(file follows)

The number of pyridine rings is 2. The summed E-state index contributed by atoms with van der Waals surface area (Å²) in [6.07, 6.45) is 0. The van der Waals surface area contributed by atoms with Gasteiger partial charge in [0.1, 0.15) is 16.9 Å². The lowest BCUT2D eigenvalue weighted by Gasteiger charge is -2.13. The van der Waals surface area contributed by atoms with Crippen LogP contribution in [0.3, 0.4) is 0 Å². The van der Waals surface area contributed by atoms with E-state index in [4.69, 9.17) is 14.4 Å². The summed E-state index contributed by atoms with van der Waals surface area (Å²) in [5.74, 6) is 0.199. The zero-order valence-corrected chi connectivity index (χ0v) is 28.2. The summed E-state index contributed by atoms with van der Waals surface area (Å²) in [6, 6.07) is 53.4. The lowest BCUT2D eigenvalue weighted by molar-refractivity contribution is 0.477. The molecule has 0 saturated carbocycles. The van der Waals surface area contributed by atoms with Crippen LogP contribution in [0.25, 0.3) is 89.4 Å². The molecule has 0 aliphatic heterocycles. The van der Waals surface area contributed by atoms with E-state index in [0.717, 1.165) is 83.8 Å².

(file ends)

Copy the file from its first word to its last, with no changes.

The number of pyridine rings is 2. The summed E-state index contributed by atoms with van der Waals surface area (Å²) in [6.07, 6.45) is 0. The van der Waals surface area contributed by atoms with Gasteiger partial charge in [0.1, 0.15) is 16.9 Å². The lowest BCUT2D eigenvalue weighted by Gasteiger charge is -2.13. The van der Waals surface area contributed by atoms with Crippen LogP contribution in [0.3, 0.4) is 0 Å². The van der Waals surface area contributed by atoms with E-state index in [4.69, 9.17) is 14.4 Å². The summed E-state index contributed by atoms with van der Waals surface area (Å²) in [5.74, 6) is 0.199. The zero-order valence-corrected chi connectivity index (χ0v) is 28.2. The summed E-state index contributed by atoms with van der Waals surface area (Å²) in [6, 6.07) is 53.4. The lowest BCUT2D eigenvalue weighted by molar-refractivity contribution is 0.477. The molecule has 0 saturated carbocycles. The van der Waals surface area contributed by atoms with Crippen LogP contribution in [0.25, 0.3) is 89.4 Å². The molecule has 0 aliphatic heterocycles. The van der Waals surface area contributed by atoms with E-state index in [0.717, 1.165) is 83.8 Å².